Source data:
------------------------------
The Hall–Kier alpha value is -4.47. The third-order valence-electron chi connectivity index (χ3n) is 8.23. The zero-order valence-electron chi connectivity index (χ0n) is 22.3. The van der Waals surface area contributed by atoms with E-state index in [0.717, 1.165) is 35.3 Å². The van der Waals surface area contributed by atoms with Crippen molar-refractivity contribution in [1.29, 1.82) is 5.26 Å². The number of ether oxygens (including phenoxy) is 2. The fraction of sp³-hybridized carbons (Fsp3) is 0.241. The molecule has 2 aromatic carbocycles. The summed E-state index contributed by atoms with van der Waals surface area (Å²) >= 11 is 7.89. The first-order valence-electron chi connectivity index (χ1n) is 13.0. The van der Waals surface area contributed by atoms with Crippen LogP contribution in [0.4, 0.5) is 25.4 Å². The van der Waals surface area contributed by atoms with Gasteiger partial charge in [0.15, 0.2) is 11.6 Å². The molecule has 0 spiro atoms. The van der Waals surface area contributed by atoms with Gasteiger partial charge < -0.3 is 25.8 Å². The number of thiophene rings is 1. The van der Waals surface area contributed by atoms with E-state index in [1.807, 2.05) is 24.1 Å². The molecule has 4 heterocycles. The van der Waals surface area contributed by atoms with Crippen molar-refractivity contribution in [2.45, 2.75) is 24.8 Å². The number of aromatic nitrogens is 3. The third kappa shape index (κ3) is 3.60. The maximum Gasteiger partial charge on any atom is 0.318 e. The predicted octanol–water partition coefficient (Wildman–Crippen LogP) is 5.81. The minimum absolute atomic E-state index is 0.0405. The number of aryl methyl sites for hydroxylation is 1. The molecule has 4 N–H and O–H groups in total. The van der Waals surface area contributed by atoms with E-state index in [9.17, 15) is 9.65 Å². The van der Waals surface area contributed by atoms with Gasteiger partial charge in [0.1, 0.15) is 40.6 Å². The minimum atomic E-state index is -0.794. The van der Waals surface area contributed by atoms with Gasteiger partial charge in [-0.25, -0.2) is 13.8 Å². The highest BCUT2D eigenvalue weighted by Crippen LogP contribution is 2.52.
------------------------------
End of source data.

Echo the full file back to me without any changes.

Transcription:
The Hall–Kier alpha value is -4.47. The third-order valence-electron chi connectivity index (χ3n) is 8.23. The zero-order valence-electron chi connectivity index (χ0n) is 22.3. The van der Waals surface area contributed by atoms with E-state index in [0.717, 1.165) is 35.3 Å². The van der Waals surface area contributed by atoms with Crippen molar-refractivity contribution in [1.29, 1.82) is 5.26 Å². The number of ether oxygens (including phenoxy) is 2. The fraction of sp³-hybridized carbons (Fsp3) is 0.241. The molecule has 2 aromatic carbocycles. The summed E-state index contributed by atoms with van der Waals surface area (Å²) >= 11 is 7.89. The first-order valence-electron chi connectivity index (χ1n) is 13.0. The van der Waals surface area contributed by atoms with Crippen LogP contribution in [0.4, 0.5) is 25.4 Å². The van der Waals surface area contributed by atoms with Gasteiger partial charge in [0.15, 0.2) is 11.6 Å². The molecule has 0 spiro atoms. The van der Waals surface area contributed by atoms with Gasteiger partial charge < -0.3 is 25.8 Å². The number of thiophene rings is 1. The van der Waals surface area contributed by atoms with E-state index in [1.807, 2.05) is 24.1 Å². The molecule has 4 heterocycles. The van der Waals surface area contributed by atoms with Crippen molar-refractivity contribution in [2.45, 2.75) is 24.8 Å². The number of aromatic nitrogens is 3. The third kappa shape index (κ3) is 3.60. The maximum Gasteiger partial charge on any atom is 0.318 e. The predicted octanol–water partition coefficient (Wildman–Crippen LogP) is 5.81. The minimum absolute atomic E-state index is 0.0405. The number of aryl methyl sites for hydroxylation is 1. The molecule has 4 N–H and O–H groups in total. The van der Waals surface area contributed by atoms with E-state index in [9.17, 15) is 9.65 Å². The van der Waals surface area contributed by atoms with Gasteiger partial charge in [0.1, 0.15) is 40.6 Å². The minimum atomic E-state index is -0.794. The van der Waals surface area contributed by atoms with Gasteiger partial charge in [-0.25, -0.2) is 13.8 Å². The highest BCUT2D eigenvalue weighted by Crippen LogP contribution is 2.52.